This article is also available to read on The Yorker.
The recent National Theatre production of Who’s Afraid of Virginia Woolf? was something of a revelation for me. When brilliant writing, acting and direction all come together like that, it’s difficult not to be affected by it. I’m now even more in awe of the bottle format than ever before. And I think I have a new favourite modern play.
The thing that works so well about the bottle format (having a whole story take place within on location) is you get to sink your teeth into character. In TV, bottle episodes were often used to fill a series when the budget was running low as they only required one set (you may recall Breaking Bad‘s ‘Fly’ in season 3) and often don’t amount to much, but on stage and in film it is always intentional. From Hitchcock’s greats Rear Window and Rope, to Sidney Lumet’s 12 Angry Men, to modern films such as Danny Boyle’s 127 Hours and even my favourite episode of Doctor Who, ‘Midnight’, it invites us to sit down and settle in with the characters, drawing us into their narrative.
Writer Edward Albee perfects the art in this play. An intricate dance between four personalities, it’s no wonder Who’s Afraid…? has been revived so many times since its debut in 1962. The staging in James MacDonald’s version hasn’t changed from the original as it worked so effectively; the location, characters Martha and George’s living room, fills the stage. The centre of the stage is a step down from the edges, which acts as a boxing ring. Whenever a character steps into the ring, they engage in a round.
And what rounds. Albee wrings every possible emotion out of the situation, and the actors get every drop across to the audience. Each act digs further and further into the suppressed depths of George and Martha’s marriage, and each act brings a more stunning performance from the pair, played by Conleth Hill and Imelda Staunton.
If you’ve heard anything about this production, you’ve probably heard about Imelda Stanton; she’s the centre of the marketing campaign and she’s been applauded by critics across the board. Deservedly so. Martha is feisty, frustrated, bitter, desperate, lustful and so much more. Staunton is a force to be reckoned with. However, although the audience can understand her throughout the first two acts, we don’t fully empathise until the third and final act. This is when Staunton comes into her own. The first two acts consist of a lot of nuanced shouting and throwing herself about, which I imagine may have had more impact within the theatre rather than through the barrier of a screen. But the reason she keeps up the bullishness is because Martha takes so long to break. She starts act 3 on her own, drunkenly navigating her thoughts. The change in tone is immediately noticeable, and what follows is the kind of performance that holds everyone in the audience, screen or no screen, right through to the end.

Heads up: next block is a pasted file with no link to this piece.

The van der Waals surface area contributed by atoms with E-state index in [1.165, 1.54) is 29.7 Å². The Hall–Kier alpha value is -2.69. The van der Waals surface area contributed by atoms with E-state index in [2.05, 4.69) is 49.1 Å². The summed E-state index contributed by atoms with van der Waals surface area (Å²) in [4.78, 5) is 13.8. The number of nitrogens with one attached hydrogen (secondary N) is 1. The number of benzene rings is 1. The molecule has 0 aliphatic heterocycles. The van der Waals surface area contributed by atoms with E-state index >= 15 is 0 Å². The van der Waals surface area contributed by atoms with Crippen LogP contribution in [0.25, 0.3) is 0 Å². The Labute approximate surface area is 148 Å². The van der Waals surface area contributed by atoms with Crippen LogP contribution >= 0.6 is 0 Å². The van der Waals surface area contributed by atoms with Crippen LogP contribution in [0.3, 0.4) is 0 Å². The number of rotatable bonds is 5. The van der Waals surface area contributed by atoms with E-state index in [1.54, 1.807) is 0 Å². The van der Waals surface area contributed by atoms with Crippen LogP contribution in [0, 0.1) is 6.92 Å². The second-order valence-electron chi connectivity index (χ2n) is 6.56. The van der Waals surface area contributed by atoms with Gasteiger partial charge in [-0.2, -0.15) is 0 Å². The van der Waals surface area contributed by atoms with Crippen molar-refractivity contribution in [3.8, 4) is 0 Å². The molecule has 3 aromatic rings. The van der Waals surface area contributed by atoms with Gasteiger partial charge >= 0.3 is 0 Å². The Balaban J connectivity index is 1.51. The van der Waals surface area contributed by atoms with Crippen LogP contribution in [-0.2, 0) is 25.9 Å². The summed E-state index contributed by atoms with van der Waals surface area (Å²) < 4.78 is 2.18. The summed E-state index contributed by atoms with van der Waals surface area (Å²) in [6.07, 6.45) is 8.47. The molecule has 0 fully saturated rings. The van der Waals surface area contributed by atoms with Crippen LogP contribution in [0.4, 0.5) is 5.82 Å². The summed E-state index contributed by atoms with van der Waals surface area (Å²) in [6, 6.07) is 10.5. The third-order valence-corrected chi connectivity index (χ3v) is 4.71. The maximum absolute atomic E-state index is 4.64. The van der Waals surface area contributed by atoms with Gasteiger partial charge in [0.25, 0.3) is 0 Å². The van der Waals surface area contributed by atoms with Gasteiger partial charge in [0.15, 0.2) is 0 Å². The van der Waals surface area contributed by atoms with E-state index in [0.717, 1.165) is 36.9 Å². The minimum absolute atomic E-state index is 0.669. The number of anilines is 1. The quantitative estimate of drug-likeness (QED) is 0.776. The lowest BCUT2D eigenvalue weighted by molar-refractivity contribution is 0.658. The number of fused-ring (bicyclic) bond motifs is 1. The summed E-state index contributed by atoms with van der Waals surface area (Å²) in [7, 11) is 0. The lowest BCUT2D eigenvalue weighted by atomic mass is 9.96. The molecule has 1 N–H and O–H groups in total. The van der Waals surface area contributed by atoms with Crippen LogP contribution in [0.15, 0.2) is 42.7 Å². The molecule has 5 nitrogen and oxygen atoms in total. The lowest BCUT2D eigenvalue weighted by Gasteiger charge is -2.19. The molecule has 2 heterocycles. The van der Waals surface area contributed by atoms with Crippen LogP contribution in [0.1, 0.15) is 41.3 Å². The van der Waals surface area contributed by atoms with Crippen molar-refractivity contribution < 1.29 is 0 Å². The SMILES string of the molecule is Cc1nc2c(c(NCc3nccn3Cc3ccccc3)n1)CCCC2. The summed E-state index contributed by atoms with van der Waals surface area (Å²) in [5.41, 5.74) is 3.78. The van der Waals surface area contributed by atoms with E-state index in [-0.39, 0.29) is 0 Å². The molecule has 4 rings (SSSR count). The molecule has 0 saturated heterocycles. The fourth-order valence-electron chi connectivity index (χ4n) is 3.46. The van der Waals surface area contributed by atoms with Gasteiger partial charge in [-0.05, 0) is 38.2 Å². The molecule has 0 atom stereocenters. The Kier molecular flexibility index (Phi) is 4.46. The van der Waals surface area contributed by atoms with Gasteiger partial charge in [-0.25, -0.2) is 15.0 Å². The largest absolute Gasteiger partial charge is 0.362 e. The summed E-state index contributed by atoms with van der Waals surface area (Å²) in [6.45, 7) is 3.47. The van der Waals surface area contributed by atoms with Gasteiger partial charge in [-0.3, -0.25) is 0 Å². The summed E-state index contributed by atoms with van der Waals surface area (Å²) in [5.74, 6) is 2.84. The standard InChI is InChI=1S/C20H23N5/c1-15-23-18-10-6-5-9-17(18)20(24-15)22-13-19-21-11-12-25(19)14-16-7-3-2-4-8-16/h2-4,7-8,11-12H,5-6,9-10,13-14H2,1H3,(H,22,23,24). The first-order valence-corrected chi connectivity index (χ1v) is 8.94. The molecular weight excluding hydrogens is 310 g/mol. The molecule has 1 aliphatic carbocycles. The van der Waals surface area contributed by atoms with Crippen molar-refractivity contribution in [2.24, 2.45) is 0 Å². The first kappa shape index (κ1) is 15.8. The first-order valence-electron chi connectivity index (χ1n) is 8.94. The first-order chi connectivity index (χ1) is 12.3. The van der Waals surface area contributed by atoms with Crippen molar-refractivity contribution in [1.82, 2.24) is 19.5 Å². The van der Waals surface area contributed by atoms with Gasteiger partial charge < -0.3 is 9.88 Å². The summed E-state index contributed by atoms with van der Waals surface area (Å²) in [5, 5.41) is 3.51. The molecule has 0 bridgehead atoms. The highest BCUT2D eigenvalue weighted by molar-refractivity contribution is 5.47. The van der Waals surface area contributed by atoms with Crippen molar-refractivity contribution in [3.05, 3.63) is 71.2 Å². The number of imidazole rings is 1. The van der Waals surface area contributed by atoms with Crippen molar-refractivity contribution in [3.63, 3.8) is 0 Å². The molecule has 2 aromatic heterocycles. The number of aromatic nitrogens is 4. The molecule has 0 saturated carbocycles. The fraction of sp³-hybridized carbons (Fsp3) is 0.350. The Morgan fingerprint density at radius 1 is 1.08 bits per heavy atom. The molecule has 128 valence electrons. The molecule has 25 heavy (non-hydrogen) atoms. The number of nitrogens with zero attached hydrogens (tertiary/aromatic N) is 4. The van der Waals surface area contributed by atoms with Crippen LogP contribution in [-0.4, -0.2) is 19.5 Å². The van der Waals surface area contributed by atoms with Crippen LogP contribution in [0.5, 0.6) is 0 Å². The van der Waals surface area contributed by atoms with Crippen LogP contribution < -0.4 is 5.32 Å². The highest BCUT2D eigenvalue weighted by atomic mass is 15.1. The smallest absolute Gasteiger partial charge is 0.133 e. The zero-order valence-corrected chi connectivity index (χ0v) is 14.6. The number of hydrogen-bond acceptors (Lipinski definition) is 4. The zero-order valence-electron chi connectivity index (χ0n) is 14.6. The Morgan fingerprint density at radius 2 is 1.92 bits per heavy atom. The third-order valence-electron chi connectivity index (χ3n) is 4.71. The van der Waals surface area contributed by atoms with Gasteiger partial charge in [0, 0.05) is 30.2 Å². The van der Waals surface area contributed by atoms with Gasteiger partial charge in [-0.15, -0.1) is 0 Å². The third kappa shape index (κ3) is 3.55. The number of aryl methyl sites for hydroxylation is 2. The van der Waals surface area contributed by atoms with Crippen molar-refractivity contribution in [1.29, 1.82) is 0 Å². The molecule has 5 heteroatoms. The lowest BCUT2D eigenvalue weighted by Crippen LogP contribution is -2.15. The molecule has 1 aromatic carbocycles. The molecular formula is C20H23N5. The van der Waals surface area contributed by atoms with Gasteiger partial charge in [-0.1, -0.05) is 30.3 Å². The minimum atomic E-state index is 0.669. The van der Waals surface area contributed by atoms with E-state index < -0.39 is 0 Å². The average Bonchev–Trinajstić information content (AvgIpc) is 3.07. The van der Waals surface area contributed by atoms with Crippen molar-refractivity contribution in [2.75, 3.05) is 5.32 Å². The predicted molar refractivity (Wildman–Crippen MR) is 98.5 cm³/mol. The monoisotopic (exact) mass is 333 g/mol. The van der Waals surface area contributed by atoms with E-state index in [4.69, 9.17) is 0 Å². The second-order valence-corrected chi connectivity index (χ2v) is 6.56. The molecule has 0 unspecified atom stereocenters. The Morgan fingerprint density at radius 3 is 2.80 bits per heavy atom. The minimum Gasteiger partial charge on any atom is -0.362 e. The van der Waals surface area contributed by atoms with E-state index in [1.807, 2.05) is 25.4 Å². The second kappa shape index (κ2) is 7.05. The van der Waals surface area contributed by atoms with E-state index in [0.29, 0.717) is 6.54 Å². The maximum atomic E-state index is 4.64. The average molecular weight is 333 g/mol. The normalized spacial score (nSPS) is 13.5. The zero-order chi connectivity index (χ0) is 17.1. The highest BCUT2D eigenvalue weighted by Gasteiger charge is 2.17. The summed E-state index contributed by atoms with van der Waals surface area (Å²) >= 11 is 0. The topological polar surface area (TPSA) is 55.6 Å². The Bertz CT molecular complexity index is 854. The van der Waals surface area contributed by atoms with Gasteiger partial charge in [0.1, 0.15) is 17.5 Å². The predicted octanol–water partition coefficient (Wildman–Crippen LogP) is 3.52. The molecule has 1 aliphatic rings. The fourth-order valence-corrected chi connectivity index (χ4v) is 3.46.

As incredible as Staunton was, the real star for me was her counterpart, Conleth Hill. George is a meticulous character, having the most scenes and the most interactions with all the other characters. He’s the standout in the first two acts, a brilliant instigator of conflict with plenty of his own faults. He takes his fair share of poundings in the ring, and gives as good as he gets. He’s subtler than Martha, using wit and sarcasm as a front, bringing dry humour to counter her bolshiness. In the third act, he is a support, allowing Martha the moment she needs, never disappearing into the background but never intruding. It’s a very well-measured performance, and it was the one that carried me through the whole story.
The other two characters left less of an impression. Luke Treadaway, who plays Nick, was unfortunately least impressive; his American accent, although consistent, was exaggerated in comparison to the experts he shared the stage with, and was particularly noticeable if you’d seen him in anything else (A Street Cat Named Bob, The Curious Incident of the Dog in the Night-time). The character of Nick had his moments, and there is a particular point where he cracks open, but his main purpose is as a pawn in the game between George and Martha. He does have more to do than his wife, Honey, played by Imogen Poots; with the least stage time of all, Poots had a tough job. The whole way through I expected her to be brought back in and take on a greater significance, but she is mostly there to serve as backstory for Nick and to underline certain emotional moments. She is allowed moments to shine; she brings a wonderful physicality and grace when performing an interpretive dance draped in her floaty yellow dress. But ultimately, the innocence of her character is what is needed in the company she is in, and her simplicity is a form of relief.
In the end, it is George and Martha’s story. They guide us through the highs and lows, the rows and the reconciliations. Theirs is the story that will stay with you long after you see it.
Image source: Playbill.com